Sunday, October 16, 2011


By Scott Oden

Scott Oden has built a reputation on historical thrillers such as Men of Bronze and Memnon, swashbuckling tales of adventure set in ancient times. In Lion of Cairo, Oden moves the action forward to Medieval Cairo as rival factions vie for power in murderous court intrigues while ambitious warlords oust with zealous Crusaders for supremacy over the Holy Land. All this occurs along with a strange cursed blade and a rather depraved necromantic villain in the mix.

Oden’s protagonist is Assad, the Emir of the Knife, a Hashashin, or an assassin as commonly known. Assad is no hired sword, he is a hitman with a cause, a deadly secret agent for the mysterious Lord of Alamut, the master of a radical sect that stands aloof from the mainstream of Islam. Assad’s mission is not simply murder, but to sway the ruler of Egypt into an alliance.

Oden recreates the Cairo of the caliphs with astonishing skill. I often felt I was gliding down the mean streets and marble palace halls of Cairo along with the beggars, pimps, thieves, spies, fanatics, harem girls, and killers that people this story.

Needless to say, a lot of blood gets spilled along the way. Though Oden acknowledges Robert E. Howard as his model, Lion of Cairo is often closer to film noir. Assad is less a Conan than a homicidal George Smiley, a very patient man who strikes only when ready. The feel of Lion is often closer to a serie noir than a Sword & Sorcery tale. The prevailing mood is paranoia as treachery and deceit are the order of the day.

When it comes down to it, the battles are furious and the heads fall with astonishing speed. Yet there is clearly room for a sequel. I am looking forward to it.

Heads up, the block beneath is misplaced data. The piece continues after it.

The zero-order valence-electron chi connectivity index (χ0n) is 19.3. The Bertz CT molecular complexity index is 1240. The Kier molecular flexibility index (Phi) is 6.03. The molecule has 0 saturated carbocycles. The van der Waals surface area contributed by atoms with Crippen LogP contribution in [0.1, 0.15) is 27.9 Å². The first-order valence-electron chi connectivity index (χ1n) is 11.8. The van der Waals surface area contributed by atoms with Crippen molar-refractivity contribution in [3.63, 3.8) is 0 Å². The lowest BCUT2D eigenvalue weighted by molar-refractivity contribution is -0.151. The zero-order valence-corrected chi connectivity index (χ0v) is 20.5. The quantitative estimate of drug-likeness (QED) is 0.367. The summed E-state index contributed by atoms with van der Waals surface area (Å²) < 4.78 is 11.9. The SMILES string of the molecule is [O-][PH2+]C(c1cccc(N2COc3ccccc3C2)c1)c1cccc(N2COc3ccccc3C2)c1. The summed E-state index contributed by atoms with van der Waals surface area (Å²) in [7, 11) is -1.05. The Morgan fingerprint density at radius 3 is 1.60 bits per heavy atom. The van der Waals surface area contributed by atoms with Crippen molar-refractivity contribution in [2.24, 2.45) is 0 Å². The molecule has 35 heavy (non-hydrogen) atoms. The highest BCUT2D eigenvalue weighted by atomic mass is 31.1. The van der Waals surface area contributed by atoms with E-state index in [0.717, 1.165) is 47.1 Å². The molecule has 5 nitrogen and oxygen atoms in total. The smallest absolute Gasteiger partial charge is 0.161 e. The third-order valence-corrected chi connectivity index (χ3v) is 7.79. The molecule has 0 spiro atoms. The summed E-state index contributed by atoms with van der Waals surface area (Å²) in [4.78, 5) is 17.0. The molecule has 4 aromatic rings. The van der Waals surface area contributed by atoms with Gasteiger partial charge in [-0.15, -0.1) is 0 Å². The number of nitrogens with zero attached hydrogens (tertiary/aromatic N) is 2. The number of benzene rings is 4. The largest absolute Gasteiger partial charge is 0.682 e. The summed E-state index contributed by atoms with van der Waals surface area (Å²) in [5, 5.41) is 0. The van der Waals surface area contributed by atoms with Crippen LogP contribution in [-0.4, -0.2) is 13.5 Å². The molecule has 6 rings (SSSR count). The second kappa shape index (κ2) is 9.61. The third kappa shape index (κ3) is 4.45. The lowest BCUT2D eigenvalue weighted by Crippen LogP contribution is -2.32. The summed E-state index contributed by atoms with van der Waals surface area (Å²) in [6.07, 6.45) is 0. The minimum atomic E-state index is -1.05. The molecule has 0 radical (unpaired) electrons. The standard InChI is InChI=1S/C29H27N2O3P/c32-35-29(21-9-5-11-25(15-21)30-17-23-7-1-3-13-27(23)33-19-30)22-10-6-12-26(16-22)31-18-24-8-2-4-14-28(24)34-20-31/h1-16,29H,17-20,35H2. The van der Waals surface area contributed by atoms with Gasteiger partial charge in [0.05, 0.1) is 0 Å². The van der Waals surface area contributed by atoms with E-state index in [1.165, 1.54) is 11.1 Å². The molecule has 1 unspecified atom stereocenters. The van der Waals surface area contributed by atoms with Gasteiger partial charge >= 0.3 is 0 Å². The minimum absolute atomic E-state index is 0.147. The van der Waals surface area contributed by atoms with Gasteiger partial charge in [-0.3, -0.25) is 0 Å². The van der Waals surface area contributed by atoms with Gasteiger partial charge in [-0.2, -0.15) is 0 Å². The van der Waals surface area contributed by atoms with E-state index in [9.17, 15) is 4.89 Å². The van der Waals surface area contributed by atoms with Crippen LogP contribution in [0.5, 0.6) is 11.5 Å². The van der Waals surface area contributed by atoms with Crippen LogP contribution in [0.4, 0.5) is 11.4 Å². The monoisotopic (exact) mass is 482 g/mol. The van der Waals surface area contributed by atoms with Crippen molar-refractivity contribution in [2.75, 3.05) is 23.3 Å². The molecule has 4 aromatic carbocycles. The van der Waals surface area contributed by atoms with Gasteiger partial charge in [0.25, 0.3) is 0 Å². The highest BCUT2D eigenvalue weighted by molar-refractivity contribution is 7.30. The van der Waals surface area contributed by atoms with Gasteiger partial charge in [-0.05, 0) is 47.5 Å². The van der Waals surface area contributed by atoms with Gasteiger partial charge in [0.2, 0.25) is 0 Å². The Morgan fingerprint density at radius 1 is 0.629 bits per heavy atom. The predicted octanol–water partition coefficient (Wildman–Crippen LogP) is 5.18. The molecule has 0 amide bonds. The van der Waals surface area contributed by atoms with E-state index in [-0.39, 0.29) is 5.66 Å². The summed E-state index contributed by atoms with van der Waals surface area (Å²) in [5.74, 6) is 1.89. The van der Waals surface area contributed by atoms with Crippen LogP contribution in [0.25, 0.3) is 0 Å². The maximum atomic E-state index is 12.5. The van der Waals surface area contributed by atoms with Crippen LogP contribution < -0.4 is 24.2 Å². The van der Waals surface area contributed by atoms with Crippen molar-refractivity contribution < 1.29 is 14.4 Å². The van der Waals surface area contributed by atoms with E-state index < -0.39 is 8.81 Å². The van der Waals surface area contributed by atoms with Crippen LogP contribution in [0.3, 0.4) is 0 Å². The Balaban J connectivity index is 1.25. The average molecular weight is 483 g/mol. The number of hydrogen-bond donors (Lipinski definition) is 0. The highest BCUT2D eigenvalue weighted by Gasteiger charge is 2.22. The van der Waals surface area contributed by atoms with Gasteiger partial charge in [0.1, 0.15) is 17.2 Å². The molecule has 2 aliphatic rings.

-Dave Hardy

Friday, September 30, 2011


It's been an exciting week for me. My novel, Crazy Greta, is going to be published by Musa Publishing! The scheduled release date is March 2012. It will be issued by Urania, an imprint of Musa. In fact, Musa's official opening date is tomorrow, October 1, 2011.

Musa is a new publisher with a focus on e-books in many genres: Romance, Erotica, Mystery, GLBT, Contemporary, Historical, YA, Paranormal & of course SpecFic. Did I forget anybody? Oh yeah, Aurora Regency.

Just to natter about e-books at this point, I am excited about being an e-book author now. It is a growing market, one that is part of many changes that are re-making the landscape of publishing. If you will bear with me a minute, I see a tradition of cheap, mass entertainment from the penny dreadfuls, to dime novels, through the pulps of the '20s & '30s, to the paperback boom of the '50s. These were formats t hat were scorned, deemed dangerous even at times. The subjects were often lurid, violent, in some way unsettling to the rigid conformity of the times. They were often short-form: short stories, novelettes, and shot novels dominated these publishing sub-cultures. But they were also the roots of the popular entertainment we enjoy on TV, movies, and yes books, today. Science Fiction, Fantasy, Mystery, Romance, Westerns, all had their origins in these formats. All the cops, robbers, cowboys, aliens, boy wizards, and gals looking to find love you see or read about have models in earlier mass entertainment.

The penny dreadfuls & dime novels are historic artifacts now, pulps are rare as dodos, the mass market paperback is going the way of the buffalo. There is little room for genre short stories, none for novellas. But the e-book is quite amenable to the novella. It is free of the ink & paper cost constraints that burden print. Printing a novella doesn't make economic sense, e-publishing it does. Further, it is a medium that doesn't tie the publisher to a warehouse of product that MUST be moved. An audience can be built. To my untrained and perhaps over-enthusiastic eye, e-books are rising to take the place the demise of the mass-market paperback has opened. This will be the new medium where authors and publishers can experiment, where readers can find inexpensive entertainment, and where new legends will sprout as Howard, Lovecraft, Willeford, Hammett, Woolrich, Buntline, Prest, and many others did before. A lot of carrion will no doubt be left by the wayside, but that's the nature of migration.

Anyway, what about my book? Well, it's an adventure-fantasy set in the 17th century Netherlands, Heaven, and Hell. My protagonist likes brandy, swords, and skating. She dislikes hordes of undead warriors, Satan, and  ichor. I fill y'all in with more detail at a later date! Thanks for listening.
-Dave Hardy